A set of 18 farm machinery safety simulators has been launched by Teagasc and Minister of State for farm safety Martin Heydon TD at the National Ploughing Championships.

The simulators, which have cost €1.2m, will be used at Teagasc’s seven agricultural colleges, with a potential further roll-out for secondary school students.

Minister Heydon joined Teagasc director Frank O’Mara and national health and safety specialist John McNamara for the official launch of the simulators on Tuesday.

One of the simulators is now available for trial at Teagasc’s stand at the Ploughing this week.

Speaking to the Irish Farmers Journal, McNamara said the 18 simulators “will be managed as a pool” for use by Teagasc’s 3,000-strong student population.


“We’re going to get all our students to use the simulators. We need to get the staff:student ratio right to make it work effectively.

“Simulators have been shown to work and they’ve particularly been shown to work for weaker students. We have students who wouldn’t have the experience of driving a tractor, so they’ll be particularly useful in those areas,” he said.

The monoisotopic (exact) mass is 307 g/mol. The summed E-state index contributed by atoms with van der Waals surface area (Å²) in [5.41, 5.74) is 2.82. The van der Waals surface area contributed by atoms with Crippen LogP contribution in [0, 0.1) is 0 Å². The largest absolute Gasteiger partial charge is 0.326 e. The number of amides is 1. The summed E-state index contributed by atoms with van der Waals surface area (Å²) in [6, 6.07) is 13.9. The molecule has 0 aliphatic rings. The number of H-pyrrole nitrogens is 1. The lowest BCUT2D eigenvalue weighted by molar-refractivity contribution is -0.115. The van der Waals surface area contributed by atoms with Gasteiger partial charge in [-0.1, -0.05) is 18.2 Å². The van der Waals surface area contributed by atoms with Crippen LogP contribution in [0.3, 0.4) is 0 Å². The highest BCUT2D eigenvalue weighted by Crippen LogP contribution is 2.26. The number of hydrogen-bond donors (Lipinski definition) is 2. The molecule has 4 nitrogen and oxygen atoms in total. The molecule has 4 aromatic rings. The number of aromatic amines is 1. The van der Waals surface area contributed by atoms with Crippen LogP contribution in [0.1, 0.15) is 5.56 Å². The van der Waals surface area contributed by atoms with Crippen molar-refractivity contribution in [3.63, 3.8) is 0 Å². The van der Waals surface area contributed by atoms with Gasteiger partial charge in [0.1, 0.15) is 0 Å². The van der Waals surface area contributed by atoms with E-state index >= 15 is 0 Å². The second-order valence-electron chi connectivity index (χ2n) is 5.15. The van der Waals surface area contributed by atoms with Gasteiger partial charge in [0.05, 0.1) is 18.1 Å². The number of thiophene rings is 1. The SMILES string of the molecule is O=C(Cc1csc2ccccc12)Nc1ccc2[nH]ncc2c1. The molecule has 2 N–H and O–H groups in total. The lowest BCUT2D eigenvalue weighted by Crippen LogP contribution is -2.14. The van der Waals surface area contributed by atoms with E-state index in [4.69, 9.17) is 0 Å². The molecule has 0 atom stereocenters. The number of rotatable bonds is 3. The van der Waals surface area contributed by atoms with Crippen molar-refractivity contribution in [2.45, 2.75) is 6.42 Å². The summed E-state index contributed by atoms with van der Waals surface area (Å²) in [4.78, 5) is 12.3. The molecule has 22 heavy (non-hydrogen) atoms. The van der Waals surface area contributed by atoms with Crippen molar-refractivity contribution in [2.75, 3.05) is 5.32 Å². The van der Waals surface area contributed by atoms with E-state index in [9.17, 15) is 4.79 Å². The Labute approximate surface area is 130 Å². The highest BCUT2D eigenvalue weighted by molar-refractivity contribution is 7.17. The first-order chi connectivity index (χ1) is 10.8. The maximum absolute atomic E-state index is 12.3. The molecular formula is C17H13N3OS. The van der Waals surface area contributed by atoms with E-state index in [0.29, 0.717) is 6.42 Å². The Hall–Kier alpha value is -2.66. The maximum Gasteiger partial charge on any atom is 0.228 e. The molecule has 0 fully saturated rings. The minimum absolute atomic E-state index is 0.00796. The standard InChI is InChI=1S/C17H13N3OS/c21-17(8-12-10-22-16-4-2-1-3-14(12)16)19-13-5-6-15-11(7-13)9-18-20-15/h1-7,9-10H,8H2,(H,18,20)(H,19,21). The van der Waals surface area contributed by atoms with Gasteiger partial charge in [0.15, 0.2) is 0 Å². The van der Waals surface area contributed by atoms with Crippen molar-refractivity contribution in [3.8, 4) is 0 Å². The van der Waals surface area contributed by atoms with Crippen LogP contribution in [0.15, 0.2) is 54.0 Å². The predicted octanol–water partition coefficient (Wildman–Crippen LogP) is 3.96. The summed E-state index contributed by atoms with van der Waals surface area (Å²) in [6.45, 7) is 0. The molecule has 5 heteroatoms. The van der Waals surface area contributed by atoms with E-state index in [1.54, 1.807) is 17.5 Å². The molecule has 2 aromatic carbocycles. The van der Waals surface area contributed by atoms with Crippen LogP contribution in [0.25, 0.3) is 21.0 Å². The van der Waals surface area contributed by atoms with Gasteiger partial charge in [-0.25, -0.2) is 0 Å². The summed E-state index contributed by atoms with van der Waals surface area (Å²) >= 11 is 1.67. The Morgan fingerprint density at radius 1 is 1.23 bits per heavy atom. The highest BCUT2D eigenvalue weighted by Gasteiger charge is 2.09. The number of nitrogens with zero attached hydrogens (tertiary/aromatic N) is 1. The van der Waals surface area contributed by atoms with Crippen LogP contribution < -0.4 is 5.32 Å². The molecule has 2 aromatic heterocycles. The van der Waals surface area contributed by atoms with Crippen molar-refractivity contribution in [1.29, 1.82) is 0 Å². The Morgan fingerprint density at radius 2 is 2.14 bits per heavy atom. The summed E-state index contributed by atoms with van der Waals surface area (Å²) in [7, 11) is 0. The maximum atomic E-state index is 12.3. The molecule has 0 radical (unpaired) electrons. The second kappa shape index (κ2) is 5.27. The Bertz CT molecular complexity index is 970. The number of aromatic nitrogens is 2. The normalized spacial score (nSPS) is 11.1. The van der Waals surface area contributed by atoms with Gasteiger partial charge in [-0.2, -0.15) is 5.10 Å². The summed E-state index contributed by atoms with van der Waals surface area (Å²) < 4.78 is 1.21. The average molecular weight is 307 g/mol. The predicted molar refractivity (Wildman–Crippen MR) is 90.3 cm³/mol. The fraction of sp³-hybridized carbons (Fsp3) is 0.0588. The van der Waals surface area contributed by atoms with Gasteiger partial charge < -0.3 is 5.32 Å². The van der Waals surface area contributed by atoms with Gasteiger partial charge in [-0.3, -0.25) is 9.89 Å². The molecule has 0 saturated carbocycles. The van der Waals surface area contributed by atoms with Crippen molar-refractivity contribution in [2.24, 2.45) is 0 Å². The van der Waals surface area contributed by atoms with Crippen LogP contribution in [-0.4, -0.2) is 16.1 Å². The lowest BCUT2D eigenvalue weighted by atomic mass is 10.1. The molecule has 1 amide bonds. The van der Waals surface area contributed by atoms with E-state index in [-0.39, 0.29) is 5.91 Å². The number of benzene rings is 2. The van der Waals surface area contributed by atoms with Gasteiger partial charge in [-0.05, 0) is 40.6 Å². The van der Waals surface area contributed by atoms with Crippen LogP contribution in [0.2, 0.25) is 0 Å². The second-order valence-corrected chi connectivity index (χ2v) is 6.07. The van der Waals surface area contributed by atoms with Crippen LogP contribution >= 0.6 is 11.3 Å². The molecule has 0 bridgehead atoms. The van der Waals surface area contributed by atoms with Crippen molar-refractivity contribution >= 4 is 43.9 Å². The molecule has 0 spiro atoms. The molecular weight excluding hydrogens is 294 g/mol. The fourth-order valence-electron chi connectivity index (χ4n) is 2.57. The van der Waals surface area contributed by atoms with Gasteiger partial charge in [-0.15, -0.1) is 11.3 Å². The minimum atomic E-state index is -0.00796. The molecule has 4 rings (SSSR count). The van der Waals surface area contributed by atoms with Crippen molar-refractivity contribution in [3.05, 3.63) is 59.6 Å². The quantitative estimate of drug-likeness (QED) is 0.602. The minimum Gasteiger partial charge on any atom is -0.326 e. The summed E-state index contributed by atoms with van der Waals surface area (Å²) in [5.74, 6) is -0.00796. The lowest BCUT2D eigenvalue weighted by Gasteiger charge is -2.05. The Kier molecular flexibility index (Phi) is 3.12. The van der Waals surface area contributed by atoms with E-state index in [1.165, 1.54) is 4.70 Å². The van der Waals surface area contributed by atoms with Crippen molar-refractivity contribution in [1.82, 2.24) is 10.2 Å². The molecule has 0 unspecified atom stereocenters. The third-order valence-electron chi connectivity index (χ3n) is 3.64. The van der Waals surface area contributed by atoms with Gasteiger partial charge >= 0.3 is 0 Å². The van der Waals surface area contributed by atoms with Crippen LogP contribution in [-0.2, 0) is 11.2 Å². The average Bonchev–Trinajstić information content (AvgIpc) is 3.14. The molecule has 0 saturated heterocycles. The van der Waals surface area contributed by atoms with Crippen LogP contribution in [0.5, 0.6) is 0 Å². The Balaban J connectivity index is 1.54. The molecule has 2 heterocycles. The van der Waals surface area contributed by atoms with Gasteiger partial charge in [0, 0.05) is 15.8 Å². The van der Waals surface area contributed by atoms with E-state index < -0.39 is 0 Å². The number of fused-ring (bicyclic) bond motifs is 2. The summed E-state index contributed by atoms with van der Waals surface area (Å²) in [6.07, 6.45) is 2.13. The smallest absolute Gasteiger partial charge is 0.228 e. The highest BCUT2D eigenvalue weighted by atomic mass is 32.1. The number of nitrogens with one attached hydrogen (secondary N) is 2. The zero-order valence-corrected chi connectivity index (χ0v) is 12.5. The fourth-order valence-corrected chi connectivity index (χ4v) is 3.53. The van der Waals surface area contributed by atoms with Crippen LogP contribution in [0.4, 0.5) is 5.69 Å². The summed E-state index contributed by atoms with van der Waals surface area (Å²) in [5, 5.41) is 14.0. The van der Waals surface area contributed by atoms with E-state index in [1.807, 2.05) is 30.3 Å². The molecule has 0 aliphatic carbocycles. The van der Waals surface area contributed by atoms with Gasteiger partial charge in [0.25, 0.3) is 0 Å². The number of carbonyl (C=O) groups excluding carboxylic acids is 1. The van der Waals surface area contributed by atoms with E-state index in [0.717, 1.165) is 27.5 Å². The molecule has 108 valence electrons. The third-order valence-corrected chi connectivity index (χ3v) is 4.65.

Optimum use

Minister Heydon said that these “expensive” simulators will be spread for optimum use by the farm sector.

“It’s not just for the young farmer who's training in the agricultural college doing their Green Cert.

"There’s no reason for farmers who are more advanced, middle-aged farmers, who are thinking of buying a new teleporter or new machine, wouldn’t have the opportunity to come in to Teagasc and get to experience driving that machine in a simulator type scenario because it is a very different experience.

“There’s a lot of blind spots, they can be a dangerous machine around the yard, so there’s the possibility that every farmer that will engage with Teagasc could have the opportunity to do this.”

Professor O’Mara said: “Students in our colleges will be able to use these simulators to learn and be trained to use a range of machines safely.

"It will greatly enhance our capacity to provide innovative training to a high number of students in potentially dangerous work tasks."